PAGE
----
I set my alarm, but I don’t need it. I wake up four minutes before it rings. I start toward the bathroom to shower, and stop. Will my parents hear the water running and wake up? No, I can’t risk it. But this might be the last time I can shower for a month. Aha! I go down to the basement and shower there. Safe. I glance at my watch. The sun is scheduled to rise in 12 minutes. I make two pieces of toast and grab a banana on my way out the door. I lug my immensely heavy load about three blocks to the docks.
When I get there, I scan my surroundings for Chris’ dad’s boat. Ironically, it is called Sunrise. I spot it and a figure standing next to it. Dragging my supplies, I jog toward Chris. He is there. We are going on an adventure together. He and I. Lovebirds.
“Hey,” I pant, hauling my stuff onto Sunrise.
“Let me get that,” Chris says, taking an armload of food out of my hands and arranging it carefully in the boat’s cabin.
Clearing my throat, I say, “Traveling in a general NE direction, it should take us three days to get there.” I pull out the newspaper and my GPS so he can see.
“Okay,” he says, “Get ready, set, go!” Chris starts the engine and we are gone. Just like that. I don’t know how to drive a boat, so Chris will be driving the whole time. We will stop at night to sleep in the ship’s cabin. There are two beds, but no sheets. Fortunately, we both brought sleeping bags. The hours are hot that first day because we are still in the warm part of our foray. Finally, at 10:00pm, we set up our beds and sleep.
At 7:00am, an alarm blares and we wake. The weather was calm that night and we are blown only slightly off course. Chris is so smart. He guides Sunrise back on track and we steadily make progress. Another night passes and the third day. I strain my eyes at the horizon, hoping for a glimpse of the island. Night falls too soon, though. We should be there by now! I am getting impatient.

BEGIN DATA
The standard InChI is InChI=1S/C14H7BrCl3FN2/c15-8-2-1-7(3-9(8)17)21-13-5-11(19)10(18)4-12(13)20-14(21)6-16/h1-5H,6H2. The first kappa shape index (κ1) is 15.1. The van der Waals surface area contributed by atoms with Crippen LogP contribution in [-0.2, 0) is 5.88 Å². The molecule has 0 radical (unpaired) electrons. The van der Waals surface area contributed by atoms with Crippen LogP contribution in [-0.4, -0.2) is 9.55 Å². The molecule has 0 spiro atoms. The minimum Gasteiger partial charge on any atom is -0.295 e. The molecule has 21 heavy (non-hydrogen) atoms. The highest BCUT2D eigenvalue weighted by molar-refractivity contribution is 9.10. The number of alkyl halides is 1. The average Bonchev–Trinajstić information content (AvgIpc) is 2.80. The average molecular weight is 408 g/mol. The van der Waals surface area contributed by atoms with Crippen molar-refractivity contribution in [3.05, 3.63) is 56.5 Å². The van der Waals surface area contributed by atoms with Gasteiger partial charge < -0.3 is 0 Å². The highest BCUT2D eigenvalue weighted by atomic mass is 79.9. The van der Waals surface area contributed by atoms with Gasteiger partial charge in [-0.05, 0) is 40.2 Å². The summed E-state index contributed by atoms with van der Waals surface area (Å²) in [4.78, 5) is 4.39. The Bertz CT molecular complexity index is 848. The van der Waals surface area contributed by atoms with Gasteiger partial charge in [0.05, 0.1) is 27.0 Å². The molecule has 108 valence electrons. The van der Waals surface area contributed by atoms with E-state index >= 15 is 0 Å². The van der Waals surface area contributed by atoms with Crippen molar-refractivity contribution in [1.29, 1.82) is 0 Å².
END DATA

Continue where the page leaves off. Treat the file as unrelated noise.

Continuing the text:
“It’s okay. We’ll get there tomorrow,” Chris says. Will we? I sleep restlessly that night until about midnight, when I fall into a deep slumber.
CRASH!!! I am shocked awake as a wave hits the side of the cabin, breaking the window and drenching me in water. I cough and sputter as I try to open my eyes.
“Chris!” I scream. He is not here. I run out on deck and see him, alone, wet, cold. He is tying down our supplies that we left out. “Chris!” I call again. He turns and looks at me.
“Skye!” he shouts, “come help me!” I run to him and assist in securing our belongings. It takes a while because our hands are cold, the rope is slimy, and the deck is slippery. We finally manage to tie it all down.
Another wave rumbles toward us, and knocks me to the ground. My head hits wood, and I fall unconscious. Once again a wall of water hits me, this time jerking me awake. I start to look for Chris, but I can’t see him. Frantically, I search Sunrise, but he is nowhere to be found. I scan the waves, hoping it is not true. But it is. I see Chris being swept farther and farther away from our boat. He is struggling against the mighty ocean. His mouth is open, but I cannot hear his screams over the roar of the sea. I fall to the ground. Chris is dying, I think. My hands clutch the railing of Sunrise so hard my knuckles turn white. I start to hyperventilate and tears spill freely out of my sapphire eyes. Chris is dying. Chris is dying. Focus! I stand up, using the railing for support. Salt water stings my eyes as I blindly grope for the life saver. I take a deep breath and throw it as far as I can toward Chris. To my utmost relief, he grabs hold of it and I use all my energy to haul him onboard. Once he is on the boat again, he embraces me. I have never felt this before. The storm, my mission, the whole world could crumble and I would not notice because I am standing in Chris’ arms, and he is hugging me, and I am hugging him back.